Sunday, April 21, 2013

Blue Ridge Rail Trail ... Piney River, Va

The Virginia Department of Game and Inland Fisheries website has information about this birding nature trail located on Rt. 151 northwest of Amherst in Piney River:
Elevation: 638 ft.

Piney River is one of the most recent towns in Virginia to convert their disused rail bed into a nature trail. The trail is still being developed, starting at the refurbished train depot in Piney River and heading east through a varied landscape of evergreen and deciduous forest mixed with brush land and open areas.

The woods along the trail are alive with birds throughout the year. Residents such as blue jay, northern cardinal, Carolina chickadee, tufted titmouse, and red-bellied and downy woodpeckers are joined in winter by numerous yellow-rumped warblers, ruby-crowned kinglets and yellow-bellied sapsuckers. Check the trailside brush piles for song, white-throated and the occasional white-crowned sparrow. During migration the area should be checked for neotropical migrants such as warblers, vireos, tanagers and orioles, while summer should be good for a variety of dragonflies and butterflies.
The trail begins beside the renovated train depot located on Rt. 151 where there is a parking lot and Porta-John. The red buds and dogwoods were blooming Saturday when we were there.

Loop Map

Renovated Piney River train depot now acts as a small visitors center. More historical information about the trail from the Nelson Scenic Loop website:
The trail traces the route of the former Virginia Blue Ridge Railway. The line originally extended from Tye River Depot, where it interchanged with the Southern Railway, to Massies Mill. The railroad followed the course of the Tye and Piney Rivers for several miles before entering the mountains. It passed through the communities of Roses Mill, Piney River, Canopy, Lowesville, and Buffalo Mine.

It was built in 1915 to haul chestnut timber out of the heavily-timbered Piney River area to local mills. Timber runs were halted during World War I, since they were not essential to the war effort, and a chestnut blight wiped out much of the timbered areas. Passenger service carried the line through 1936. The line saw a true resurgence when a company began extracting titanium dioxide from the Piney River and needed transport.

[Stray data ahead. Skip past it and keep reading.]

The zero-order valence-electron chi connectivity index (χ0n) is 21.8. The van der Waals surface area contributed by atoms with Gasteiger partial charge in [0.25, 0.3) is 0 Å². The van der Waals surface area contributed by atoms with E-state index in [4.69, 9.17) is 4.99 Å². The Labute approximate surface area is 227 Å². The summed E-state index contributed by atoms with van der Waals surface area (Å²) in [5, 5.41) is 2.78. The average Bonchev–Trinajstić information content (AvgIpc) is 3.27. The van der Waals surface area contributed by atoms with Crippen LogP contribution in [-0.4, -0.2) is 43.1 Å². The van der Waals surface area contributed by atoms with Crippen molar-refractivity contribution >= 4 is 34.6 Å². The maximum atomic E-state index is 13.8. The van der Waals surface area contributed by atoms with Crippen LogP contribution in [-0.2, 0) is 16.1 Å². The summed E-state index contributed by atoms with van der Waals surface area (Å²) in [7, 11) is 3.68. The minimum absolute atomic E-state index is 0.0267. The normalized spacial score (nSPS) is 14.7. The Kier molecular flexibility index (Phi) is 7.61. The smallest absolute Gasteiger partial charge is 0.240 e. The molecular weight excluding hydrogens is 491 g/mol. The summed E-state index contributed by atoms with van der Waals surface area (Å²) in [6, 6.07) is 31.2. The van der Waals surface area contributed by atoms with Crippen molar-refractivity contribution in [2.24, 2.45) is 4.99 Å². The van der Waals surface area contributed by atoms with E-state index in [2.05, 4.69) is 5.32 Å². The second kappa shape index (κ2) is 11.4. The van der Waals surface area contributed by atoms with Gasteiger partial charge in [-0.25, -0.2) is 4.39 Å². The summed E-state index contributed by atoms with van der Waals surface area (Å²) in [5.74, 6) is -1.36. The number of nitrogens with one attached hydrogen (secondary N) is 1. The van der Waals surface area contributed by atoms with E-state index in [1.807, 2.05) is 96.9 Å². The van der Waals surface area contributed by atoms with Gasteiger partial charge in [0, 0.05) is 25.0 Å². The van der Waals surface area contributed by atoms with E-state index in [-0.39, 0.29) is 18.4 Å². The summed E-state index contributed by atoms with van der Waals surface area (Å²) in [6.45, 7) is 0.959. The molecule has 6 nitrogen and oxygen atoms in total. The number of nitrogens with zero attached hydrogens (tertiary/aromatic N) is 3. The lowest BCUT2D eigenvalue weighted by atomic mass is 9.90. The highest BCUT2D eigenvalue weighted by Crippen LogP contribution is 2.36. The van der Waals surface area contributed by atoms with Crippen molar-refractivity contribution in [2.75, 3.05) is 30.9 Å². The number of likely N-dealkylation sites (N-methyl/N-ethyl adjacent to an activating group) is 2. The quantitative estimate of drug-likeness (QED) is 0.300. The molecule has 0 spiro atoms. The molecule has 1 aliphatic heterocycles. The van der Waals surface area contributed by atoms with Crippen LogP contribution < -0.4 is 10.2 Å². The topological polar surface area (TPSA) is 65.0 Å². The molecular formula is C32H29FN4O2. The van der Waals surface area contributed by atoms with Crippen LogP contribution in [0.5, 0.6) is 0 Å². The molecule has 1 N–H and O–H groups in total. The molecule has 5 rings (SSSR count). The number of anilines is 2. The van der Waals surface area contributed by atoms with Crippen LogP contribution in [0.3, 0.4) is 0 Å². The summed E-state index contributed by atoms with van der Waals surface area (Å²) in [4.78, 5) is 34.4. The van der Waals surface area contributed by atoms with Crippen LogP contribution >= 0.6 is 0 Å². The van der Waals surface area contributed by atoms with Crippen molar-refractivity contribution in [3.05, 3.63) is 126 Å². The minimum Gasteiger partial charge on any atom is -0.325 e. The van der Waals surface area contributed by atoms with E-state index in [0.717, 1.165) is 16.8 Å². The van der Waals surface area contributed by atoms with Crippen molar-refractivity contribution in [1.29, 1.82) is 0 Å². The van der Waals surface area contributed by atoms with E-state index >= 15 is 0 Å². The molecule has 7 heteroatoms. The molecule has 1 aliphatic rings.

Also, three companies were built to extract aplite from the area and used the rail for transport and the line thrived until the late 1960s. Hurricane Camille destroyed some of the tracks in 1969 and Cyanamid, the company that began the line's industrial boom in the 1930s, closed in 1970.

Today, part of the roadbed was developed as a rails-to-trails project. The bulk of the project was funded by the Virginia Department of Transportation. When completed, the entire rail-trail will cover seven miles along the railroad bed to Tye River.

The trail is opened for hiking, biking and horseback riding. The trail passes under tall conifers and other deciduous trees while paralleling Piney River near its north bank with plenty of places to pull off to get closer to the river. Near Rose Mill, the trail passes over a bridge that traverses the Piney River. There are parking lots at both ends of the trail. Parking for horse trailers is available at Piney River. The trail is open sunrise to sunset.

Trail End Points: Piney River (Patrick Henry Highway) to Tye River Depot
Trail Length: 2 miles
Trail Surfaces: Asphalt, Crushed Stone, Ballast
Trail Activities: Walk, Horseback, Bicycle, Cross Country Ski, Mountain Bicycle, Wheelchair
This guy was in front of a service station in Piney River. Now that's some yard ornament!

Photos by Lynn R. Mitchell
April 20, 2013


Rachel said...

AACK! I am so thankful you posted this! My husband and our three youngest stumbled upon this on a drive last year. We walked a bit of the trail and thought, "We have to do this with all the kids!" (My parents had the olders.) Then I promptly forgot where on earth it was, the name of it, etc.

You come to the rescue again!!!

So here's my next 2 questions: Do you know when the rhododendrons will be in bloom on Goshen Pass?

And do you have any suggestions for nearby national parks to check out this week (entrance free week)?

You know I love your blog. You are our source for adventures!

Lynn R. Mitchell said...

Thanks, Rachel. I love roaming the back roads and discovering more about Virginia and surrounding areas.

The rhododendrons bloom in Goshen Pass in June, a riot of blossoms that caused VMI professor/ Pathfinder of the Seas Matthew Fontane Maury to request that his body be carried through Goshen when the rhodys bloomed on the way to his final rest place in Richmond, and his request was honored.

Shenandoah National Park is my first choice for fee-free days -- there's so much to do there from hiking to picnics to checking out the now-open Big Meadows Visitor Center and checking out Skyland.

Also Appomattox is fee-free this week which may be interesting if you've studied Civil War history.

Here's the list for Virginia:
Appomattox Court House National Historical Park
Assateague Island National Seashore
Colonial National Historical Park
George Washington Memorial Parkway's Great Falls Park
Manassas National Battlefield Park
Petersburg National Battlefield
Prince William Forest Park
Shenandoah National Park

West Virginis:
Harper's Ferry

Enjoy your explorations....